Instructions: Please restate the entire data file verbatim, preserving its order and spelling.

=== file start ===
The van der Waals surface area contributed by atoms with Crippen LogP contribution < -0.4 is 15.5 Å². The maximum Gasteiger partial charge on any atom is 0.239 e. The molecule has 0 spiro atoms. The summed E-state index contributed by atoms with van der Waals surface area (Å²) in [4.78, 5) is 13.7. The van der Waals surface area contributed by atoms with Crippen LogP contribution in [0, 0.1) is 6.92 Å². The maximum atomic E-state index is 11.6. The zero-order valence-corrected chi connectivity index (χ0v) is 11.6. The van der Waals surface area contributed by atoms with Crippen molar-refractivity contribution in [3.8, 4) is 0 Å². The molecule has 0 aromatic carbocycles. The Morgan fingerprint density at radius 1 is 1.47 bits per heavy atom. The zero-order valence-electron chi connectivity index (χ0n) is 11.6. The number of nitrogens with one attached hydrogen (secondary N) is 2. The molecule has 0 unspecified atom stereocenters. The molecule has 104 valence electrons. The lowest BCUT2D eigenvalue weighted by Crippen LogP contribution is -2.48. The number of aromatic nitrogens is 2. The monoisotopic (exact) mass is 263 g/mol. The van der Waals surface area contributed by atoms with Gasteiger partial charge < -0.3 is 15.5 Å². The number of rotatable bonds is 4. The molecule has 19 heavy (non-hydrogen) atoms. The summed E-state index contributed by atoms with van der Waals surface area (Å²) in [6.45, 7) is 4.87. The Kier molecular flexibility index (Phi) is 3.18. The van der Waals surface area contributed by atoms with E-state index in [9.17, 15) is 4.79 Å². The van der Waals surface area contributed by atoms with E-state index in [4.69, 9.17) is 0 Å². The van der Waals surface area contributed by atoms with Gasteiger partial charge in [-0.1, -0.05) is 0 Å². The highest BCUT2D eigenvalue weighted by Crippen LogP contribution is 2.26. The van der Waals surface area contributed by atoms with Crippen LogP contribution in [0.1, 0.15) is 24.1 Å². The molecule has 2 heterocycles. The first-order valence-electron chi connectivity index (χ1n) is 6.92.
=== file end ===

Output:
The van der Waals surface area contributed by atoms with Crippen LogP contribution < -0.4 is 15.5 Å². The maximum Gasteiger partial charge on any atom is 0.239 e. The molecule has 0 spiro atoms. The summed E-state index contributed by atoms with van der Waals surface area (Å²) in [4.78, 5) is 13.7. The van der Waals surface area contributed by atoms with Crippen LogP contribution in [0, 0.1) is 6.92 Å². The maximum atomic E-state index is 11.6. The zero-order valence-corrected chi connectivity index (χ0v) is 11.6. The van der Waals surface area contributed by atoms with Crippen molar-refractivity contribution in [3.8, 4) is 0 Å². The molecule has 0 aromatic carbocycles. The Morgan fingerprint density at radius 1 is 1.47 bits per heavy atom. The zero-order valence-electron chi connectivity index (χ0n) is 11.6. The number of nitrogens with one attached hydrogen (secondary N) is 2. The molecule has 0 unspecified atom stereocenters. The molecule has 104 valence electrons. The lowest BCUT2D eigenvalue weighted by Crippen LogP contribution is -2.48. The number of aromatic nitrogens is 2. The monoisotopic (exact) mass is 263 g/mol. The van der Waals surface area contributed by atoms with Gasteiger partial charge < -0.3 is 15.5 Å². The number of rotatable bonds is 4. The molecule has 19 heavy (non-hydrogen) atoms. The summed E-state index contributed by atoms with van der Waals surface area (Å²) in [6.45, 7) is 4.87. The Kier molecular flexibility index (Phi) is 3.18. The van der Waals surface area contributed by atoms with E-state index in [9.17, 15) is 4.79 Å². The van der Waals surface area contributed by atoms with E-state index in [4.69, 9.17) is 0 Å². The van der Waals surface area contributed by atoms with Gasteiger partial charge in [-0.1, -0.05) is 0 Å². The highest BCUT2D eigenvalue weighted by Crippen LogP contribution is 2.26. The van der Waals surface area contributed by atoms with Crippen LogP contribution in [0.1, 0.15) is 24.1 Å². The molecule has 2 heterocycles. The first-order valence-electron chi connectivity index (χ1n) is 6.92.